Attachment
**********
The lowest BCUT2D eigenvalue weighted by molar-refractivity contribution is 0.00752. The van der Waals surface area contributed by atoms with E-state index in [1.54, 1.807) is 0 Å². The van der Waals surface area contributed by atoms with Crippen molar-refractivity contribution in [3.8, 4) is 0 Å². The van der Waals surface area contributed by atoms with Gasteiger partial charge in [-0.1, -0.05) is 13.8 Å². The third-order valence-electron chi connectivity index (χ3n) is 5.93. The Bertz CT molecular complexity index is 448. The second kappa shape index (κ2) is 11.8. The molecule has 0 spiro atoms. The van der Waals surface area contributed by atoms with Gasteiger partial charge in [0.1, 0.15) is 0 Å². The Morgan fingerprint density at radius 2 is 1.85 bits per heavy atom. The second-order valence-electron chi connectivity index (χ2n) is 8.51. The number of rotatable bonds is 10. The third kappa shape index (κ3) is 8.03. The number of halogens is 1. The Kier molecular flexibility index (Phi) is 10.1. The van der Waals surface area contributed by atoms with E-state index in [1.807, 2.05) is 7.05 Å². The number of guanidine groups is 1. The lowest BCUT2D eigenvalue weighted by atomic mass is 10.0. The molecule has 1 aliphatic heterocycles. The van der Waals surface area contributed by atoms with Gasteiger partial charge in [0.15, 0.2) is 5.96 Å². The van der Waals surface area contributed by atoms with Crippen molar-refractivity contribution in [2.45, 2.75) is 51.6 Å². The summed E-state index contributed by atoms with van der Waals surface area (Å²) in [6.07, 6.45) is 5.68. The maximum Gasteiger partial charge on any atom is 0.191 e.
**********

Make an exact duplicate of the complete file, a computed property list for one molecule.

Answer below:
The lowest BCUT2D eigenvalue weighted by molar-refractivity contribution is 0.00752. The van der Waals surface area contributed by atoms with E-state index in [1.54, 1.807) is 0 Å². The van der Waals surface area contributed by atoms with Crippen molar-refractivity contribution in [3.8, 4) is 0 Å². The van der Waals surface area contributed by atoms with Gasteiger partial charge in [-0.1, -0.05) is 13.8 Å². The third-order valence-electron chi connectivity index (χ3n) is 5.93. The Bertz CT molecular complexity index is 448. The second kappa shape index (κ2) is 11.8. The molecule has 0 spiro atoms. The van der Waals surface area contributed by atoms with Gasteiger partial charge in [0.1, 0.15) is 0 Å². The Morgan fingerprint density at radius 2 is 1.85 bits per heavy atom. The second-order valence-electron chi connectivity index (χ2n) is 8.51. The number of rotatable bonds is 10. The third kappa shape index (κ3) is 8.03. The number of halogens is 1. The Kier molecular flexibility index (Phi) is 10.1. The van der Waals surface area contributed by atoms with E-state index in [1.807, 2.05) is 7.05 Å². The number of guanidine groups is 1. The lowest BCUT2D eigenvalue weighted by atomic mass is 10.0. The molecule has 1 aliphatic heterocycles. The van der Waals surface area contributed by atoms with Gasteiger partial charge in [0.15, 0.2) is 5.96 Å². The van der Waals surface area contributed by atoms with Crippen molar-refractivity contribution in [2.45, 2.75) is 51.6 Å². The summed E-state index contributed by atoms with van der Waals surface area (Å²) in [6.07, 6.45) is 5.68. The maximum Gasteiger partial charge on any atom is 0.191 e.